The Tiger’s Bride, Oxford Playhouse

This adaptation of an Angela Carter short story was done in the top room of St Aldate’s Tavern, with a small cast and crew (of which I knew one). I really liked the music (performed live, stage right), and the effects that managed to convey a vast space through wooden frames used as doorways, stairs, corridors. The wirework in the horses and tiger mask were also lovely. Nicely performed, and carried the (crammed) audience with them effortlessly.

King Lear, The Old Vic

It is always good to see the classics done well, and this production, starring Glenda Jackson as the eponymous ruler, was very well performed. I felt a lot of sympathy for Celia Imrie and Jane Horrocks’ Goneril and Regan, as I’m often wont to do. Rhys Ifans was a good fool, Kent (Sargon Yelda) and Gloucester (Karl Johnson) were also strong. The cast did well with the material, though playing the king straight removed the possibility of a set of familial bonds that could have made the text richer. Having said that, the focus was much more on the paradigm shifts between generations and the ‘deserving’ inheritors of wealth and influence. The ‘good’ respect for the establishment in casting out those not welcome (despite Edmund’s actions) is particularly (and ever) prescient.

And while I’m talking about The Old Vic, I saw No’s Knife for my birthday.

Lisa Dwan was phenomenal. I’m not too familiar with Beckett’s writing but this was such a way to get into them (helped in the more abstract passages by captions). She shuck on characters like a second skin, and the bleed between them made for a heady viewing experience.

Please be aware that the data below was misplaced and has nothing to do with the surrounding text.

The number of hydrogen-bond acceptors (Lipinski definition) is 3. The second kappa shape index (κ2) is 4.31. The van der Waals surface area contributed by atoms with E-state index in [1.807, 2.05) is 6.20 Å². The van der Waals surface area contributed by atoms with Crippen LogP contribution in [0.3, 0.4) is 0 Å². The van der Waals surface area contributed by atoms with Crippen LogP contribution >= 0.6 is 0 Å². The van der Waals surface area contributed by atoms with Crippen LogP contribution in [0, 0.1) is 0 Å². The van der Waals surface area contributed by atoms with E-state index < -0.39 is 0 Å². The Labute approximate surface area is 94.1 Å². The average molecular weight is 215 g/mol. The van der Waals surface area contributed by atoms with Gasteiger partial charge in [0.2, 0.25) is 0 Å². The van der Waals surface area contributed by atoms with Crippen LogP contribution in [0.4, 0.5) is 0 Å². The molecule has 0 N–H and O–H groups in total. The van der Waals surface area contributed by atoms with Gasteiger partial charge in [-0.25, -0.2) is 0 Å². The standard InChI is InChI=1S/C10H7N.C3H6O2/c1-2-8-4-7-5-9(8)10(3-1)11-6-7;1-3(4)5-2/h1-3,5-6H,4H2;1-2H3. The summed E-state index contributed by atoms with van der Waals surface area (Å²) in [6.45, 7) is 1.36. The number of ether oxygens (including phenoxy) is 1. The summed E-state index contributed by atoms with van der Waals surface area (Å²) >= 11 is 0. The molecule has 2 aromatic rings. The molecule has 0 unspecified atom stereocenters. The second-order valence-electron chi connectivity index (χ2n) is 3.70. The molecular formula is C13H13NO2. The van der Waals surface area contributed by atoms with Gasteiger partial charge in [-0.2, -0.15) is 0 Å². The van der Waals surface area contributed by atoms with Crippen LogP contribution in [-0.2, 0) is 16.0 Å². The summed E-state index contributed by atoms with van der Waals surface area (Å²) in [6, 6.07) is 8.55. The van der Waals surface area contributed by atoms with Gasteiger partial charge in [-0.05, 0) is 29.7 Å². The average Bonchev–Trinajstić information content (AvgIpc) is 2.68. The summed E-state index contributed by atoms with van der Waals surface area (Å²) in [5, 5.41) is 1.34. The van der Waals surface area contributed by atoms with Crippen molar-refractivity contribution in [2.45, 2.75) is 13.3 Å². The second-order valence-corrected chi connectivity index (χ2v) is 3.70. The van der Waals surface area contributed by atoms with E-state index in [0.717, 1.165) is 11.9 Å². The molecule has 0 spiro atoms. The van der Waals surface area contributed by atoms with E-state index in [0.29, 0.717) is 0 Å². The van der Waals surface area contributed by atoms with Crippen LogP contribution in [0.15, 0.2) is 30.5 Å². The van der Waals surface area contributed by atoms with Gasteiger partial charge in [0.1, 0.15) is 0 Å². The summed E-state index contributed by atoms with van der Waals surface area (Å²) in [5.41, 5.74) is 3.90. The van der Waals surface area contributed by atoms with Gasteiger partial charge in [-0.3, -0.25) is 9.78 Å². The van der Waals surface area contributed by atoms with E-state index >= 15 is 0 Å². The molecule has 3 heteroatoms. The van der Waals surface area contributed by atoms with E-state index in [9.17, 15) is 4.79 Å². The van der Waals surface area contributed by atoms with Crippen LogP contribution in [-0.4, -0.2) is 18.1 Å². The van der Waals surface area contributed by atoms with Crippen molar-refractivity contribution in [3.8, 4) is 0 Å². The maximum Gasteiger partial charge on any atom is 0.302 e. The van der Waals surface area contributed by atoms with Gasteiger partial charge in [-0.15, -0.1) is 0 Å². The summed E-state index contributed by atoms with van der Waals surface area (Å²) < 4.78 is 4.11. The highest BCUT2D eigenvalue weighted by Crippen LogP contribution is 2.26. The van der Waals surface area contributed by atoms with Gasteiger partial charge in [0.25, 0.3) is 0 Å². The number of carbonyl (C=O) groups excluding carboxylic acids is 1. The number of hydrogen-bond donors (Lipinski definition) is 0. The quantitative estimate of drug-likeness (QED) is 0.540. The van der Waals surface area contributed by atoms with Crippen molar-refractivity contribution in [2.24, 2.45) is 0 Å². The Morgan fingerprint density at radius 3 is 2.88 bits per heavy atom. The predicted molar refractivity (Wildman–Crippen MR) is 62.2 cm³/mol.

The Quay Brothers in 35mm (Christopher Nolan), Prince Charles Cinema

I’d not seen many of the Quay Brothers’ films before, though adored the ones I knew, so snapped up these tickets at the marvellous PCC as soon as I saw them. Starting with In Absentia certainly set a fraught mood that left us a bit breathless in the change of reels – but then we’re taken into a short interview/doc with the brothers themselves in their studio space, talking about their work which allows space and time to frame the work in context – particularly given their comments about not wanting to work with [what’s outside the window] but escape it within their puppets and sets. This feeds nicely into two of their films, Comb, which I’d not seen and adored, and Street of Crocodiles, which is one of my favourite short films. It was amazing seeing the films on a large screen, considering the scale of the sets and machinery themselves. The characters have such life, more than the glint of olive oil on their eyes.

The Worthy (Ali F. Mostafa), ICA, part of the BFI London film festival

Wasn’t sure what to expect with this massively violent and somewhat bleak film in a Battle Royale vein. Did enjoy it, though would rather have followed the protagonist’s sister, plot-wise, for her drive (in direct contrast to the Hamlet-like action or not action conflict in main chara).

Spirited Away (Ghibli), Prince Charles Cinema

Fabulous seeing the film on such a large screen (subbed). The colour palates and scenery makes it a feast for the eyes. Also it helps that it had a decent translation of the original dialogue.